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Matthew Bourne’s, Edward Scissorhands isn't just a brilliant production, it's an experience.

Matthew Bourne and his company, New Adventures, came to Milton Keynes Theatre last night with Edward Scissorhands, a production based on the 1990 classic film by Tim Burton and featuring the hauntingly beautiful music of Danny Elfman and new music and arrangements by Terry Davies. The show plays all week until Saturday 3rd February.

In this clever and poignant story, the overall plot has been developed and enriched by the introduction of new elements. After a fatal and tragic accident, an inventor attempts to recreate his son. Unfortunately, the inventor suffers a heart attack when his house is broken into by a group of teenagers. He dies before he can finish Edward, who is left with scissor hands, all alone in a strange new world.

Edward Scissorhands is played by Stephen Murray, featuring Katrina Lyndon as Kim Boggs, Glenn Graham as Bill Boggs, Sophia Hudley as Peg Boggs, Xavier Andriambolanoro Sotiya as Kevin Boggs and Benjamin Barlow Bazeley as Jim Upton, Nicole Kabera as Joyce Monroe and Artistide Lyons as her husband, George.

"I watched the film back in the 90s, but I didn't enjoy it. However, having been bowled over by Bourne's Sleeping Beauty and Romeo and Juliet, I had high expectations, and once again I wasn’t disappointed. 

As the curtain rises, we are immediately immersed in the story that is about to unfold. The set, lighting, and sound effects work together perfectly to create an atmosphere in which Edward, the protagonist, is expertly constructed and brought to life by his inventor father. Then we are catapulted to the Stepfordesque town of Hope Springs where we meet its ‘gleaming’ American residents, families with ideal lives, houses, parents, children, and white teeth.

Every scene has its own special thing going on, sad, funny, and scary, with the performers' captivating movements, body language, and facial expressions ingeniously conveying the complexity of emotions.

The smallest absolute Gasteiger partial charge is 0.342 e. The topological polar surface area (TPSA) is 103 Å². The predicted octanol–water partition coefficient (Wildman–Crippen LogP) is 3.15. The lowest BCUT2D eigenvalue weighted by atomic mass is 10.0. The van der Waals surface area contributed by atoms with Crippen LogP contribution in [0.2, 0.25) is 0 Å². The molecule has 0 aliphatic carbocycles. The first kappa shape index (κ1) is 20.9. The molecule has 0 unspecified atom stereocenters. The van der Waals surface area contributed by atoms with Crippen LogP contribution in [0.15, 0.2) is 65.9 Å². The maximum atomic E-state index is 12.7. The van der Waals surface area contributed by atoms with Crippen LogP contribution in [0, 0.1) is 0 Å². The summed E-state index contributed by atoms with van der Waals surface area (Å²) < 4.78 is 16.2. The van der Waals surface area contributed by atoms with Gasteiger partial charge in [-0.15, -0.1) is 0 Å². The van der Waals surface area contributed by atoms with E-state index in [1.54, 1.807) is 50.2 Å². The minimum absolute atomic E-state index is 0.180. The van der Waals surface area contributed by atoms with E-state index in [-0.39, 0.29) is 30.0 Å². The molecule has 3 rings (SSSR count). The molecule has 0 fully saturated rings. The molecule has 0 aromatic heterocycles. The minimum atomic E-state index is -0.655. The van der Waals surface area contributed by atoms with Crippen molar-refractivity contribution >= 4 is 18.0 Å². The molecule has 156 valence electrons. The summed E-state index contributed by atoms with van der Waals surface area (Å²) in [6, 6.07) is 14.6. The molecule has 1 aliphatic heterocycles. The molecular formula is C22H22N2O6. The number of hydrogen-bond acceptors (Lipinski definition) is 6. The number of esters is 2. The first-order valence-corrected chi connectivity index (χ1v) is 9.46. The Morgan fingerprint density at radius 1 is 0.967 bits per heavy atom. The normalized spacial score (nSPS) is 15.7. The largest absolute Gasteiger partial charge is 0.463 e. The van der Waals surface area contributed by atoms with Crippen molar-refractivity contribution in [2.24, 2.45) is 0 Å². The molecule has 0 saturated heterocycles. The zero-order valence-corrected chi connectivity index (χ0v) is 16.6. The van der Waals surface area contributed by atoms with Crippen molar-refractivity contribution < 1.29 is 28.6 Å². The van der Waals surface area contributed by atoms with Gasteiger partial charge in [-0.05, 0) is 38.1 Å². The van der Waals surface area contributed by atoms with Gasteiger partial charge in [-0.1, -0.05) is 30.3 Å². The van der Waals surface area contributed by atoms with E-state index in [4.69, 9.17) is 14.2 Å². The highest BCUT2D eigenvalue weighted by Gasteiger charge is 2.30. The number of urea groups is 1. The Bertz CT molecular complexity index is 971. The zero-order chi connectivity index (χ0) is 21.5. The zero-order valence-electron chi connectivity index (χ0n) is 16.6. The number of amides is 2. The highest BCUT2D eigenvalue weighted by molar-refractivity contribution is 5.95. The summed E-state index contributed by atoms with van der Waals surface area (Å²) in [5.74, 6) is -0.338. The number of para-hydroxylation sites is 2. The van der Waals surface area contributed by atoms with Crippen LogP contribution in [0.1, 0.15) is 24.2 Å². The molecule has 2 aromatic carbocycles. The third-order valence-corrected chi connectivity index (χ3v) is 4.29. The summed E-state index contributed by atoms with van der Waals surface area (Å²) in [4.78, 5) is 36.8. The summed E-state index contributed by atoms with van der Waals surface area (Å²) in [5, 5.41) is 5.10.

One scene stands out, in which every family drives their car, with each family performing the same movements but in their own unique way, expressing their distinct personalities and individuality. All this leaving you to decide which narrative to follow.

Film scores are often considered as a background element that enhances the plot. Not here though, where the music is equally the star, speaking a thousand words (where there aren’t any) and is very much at the forefront of the action. Along with the most intricate and ingeniously devised movement, this production has a way of drawing you right into the heart of the all-consuming narrative. It connects with you emotionally, pulling you into a trance-like state that appeals to many different senses.


There have been a handful of shows that have had a huge impact on me and the last three have all been a product of Matthew Bourne. Edward Scissorhands took my emotions another level and I couldn’t help having a sob as it touched me so deeply on so many levels. 

This is art at its absolute best, I am a total Matthew Bourne convert, completely hooked and I will never ever want to miss his productions when I have the chance to see them.

We are truly blessed to experience such high-end theatre on our doorstep here in MK. If you’ve never been to MK Theatre, you should, and if you have been, you should go more often.

Shahnaz Hussain (Arts Reviewer)


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